In a person with diabetes, the pancreas does not produce enough insulin, or the cells do not respond to insulin (insulin resistance). So, people with diabetes are left with unused glucose in the bloodstream, which can cause major health complications.
Therefore, those with diabetes require the injection of insulin to control their condition. Some patients with type 2 diabetes may be able to control their condition with diet and exercise or with oral medications.
Those with type 1 diabetes must control their condition with insulin therapy. If they are using multiple daily injections instead of a pump, then they may require more than one type of insulin.
The dose of insulin that you need for your specific condition should be determined with the help of your doctor.
There are six different types of insulin, all of which serve a different purpose and work differently. Here are the six types of insulin described and the most common brands.
Rapid-acting insulin starts working within 15 minutes of injecting and peaks after about an hour. This type of insulin will continue to work for about 2-3 hours. Rapid-acting insulin may also be called mealtime insulin or fast-acting. Common brands of insulin that are rapid-acting include Fiasp, NovoLog, Humalog, and Apidra.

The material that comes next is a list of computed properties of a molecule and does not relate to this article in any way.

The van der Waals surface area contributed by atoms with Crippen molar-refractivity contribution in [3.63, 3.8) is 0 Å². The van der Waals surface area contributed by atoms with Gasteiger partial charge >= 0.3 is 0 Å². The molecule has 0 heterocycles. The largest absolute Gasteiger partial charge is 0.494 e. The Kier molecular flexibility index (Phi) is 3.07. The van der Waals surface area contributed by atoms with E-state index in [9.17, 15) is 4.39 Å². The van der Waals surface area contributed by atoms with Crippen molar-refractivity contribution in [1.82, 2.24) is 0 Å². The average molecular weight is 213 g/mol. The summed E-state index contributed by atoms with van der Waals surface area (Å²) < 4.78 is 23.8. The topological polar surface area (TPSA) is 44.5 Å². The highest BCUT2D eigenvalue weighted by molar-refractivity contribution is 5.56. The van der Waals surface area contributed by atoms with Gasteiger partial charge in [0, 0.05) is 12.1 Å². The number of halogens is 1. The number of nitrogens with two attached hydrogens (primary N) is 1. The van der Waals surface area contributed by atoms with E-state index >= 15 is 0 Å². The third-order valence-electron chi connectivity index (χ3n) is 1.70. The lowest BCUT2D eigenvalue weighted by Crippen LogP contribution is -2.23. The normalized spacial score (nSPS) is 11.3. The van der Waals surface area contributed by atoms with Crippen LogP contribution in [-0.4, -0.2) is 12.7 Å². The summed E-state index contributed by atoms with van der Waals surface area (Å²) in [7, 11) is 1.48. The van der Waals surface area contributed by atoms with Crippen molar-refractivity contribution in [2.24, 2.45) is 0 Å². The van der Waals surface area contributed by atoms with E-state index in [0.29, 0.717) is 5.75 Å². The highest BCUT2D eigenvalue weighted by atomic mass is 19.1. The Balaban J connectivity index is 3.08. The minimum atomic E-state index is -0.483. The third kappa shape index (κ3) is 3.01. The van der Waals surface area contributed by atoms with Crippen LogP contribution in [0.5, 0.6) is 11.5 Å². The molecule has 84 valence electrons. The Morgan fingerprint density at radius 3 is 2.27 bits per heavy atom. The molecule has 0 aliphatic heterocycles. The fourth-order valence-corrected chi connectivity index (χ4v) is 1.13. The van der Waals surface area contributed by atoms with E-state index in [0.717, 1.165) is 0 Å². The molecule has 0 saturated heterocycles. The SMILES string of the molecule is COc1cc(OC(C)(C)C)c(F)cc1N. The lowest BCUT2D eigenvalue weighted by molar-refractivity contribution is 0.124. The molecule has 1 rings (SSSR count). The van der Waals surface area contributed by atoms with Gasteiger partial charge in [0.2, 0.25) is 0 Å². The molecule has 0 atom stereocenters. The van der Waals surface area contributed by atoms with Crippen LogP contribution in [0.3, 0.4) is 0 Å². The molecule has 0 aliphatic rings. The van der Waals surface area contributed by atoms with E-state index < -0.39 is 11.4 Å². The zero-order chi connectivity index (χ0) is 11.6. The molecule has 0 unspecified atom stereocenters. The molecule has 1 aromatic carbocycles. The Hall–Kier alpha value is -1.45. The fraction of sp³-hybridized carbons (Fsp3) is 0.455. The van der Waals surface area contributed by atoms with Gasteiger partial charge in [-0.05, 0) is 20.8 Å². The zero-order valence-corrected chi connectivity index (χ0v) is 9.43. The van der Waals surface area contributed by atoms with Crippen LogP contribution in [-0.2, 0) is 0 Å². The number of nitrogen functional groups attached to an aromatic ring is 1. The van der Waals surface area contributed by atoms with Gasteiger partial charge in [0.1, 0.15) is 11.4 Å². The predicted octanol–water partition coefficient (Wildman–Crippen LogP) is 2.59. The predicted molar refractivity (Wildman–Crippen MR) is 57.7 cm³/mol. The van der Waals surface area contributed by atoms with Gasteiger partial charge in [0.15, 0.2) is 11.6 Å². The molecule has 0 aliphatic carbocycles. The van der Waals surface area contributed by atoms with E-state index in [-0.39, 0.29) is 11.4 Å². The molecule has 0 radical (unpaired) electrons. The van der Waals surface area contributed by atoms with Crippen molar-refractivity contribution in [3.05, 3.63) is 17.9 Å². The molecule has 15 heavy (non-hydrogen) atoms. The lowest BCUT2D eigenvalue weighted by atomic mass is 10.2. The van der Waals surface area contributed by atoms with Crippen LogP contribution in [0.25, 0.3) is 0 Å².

Regular insulin may also be known as short-acting insulin. Regular insulin starts working within about 30 minutes after injection and takes about 2-4 hours to peak. It will last about 6-8 hours. Common brand names of regular insulin include Humulin R and Novolin R.
Intermediate-acting insulin typically starts working within 2-4 hours and peaks between 4-10 hours after injection. It lasts between 12 and 18 hours. Brand names of intermediate-acting insulin include Humulin N and Novolin N.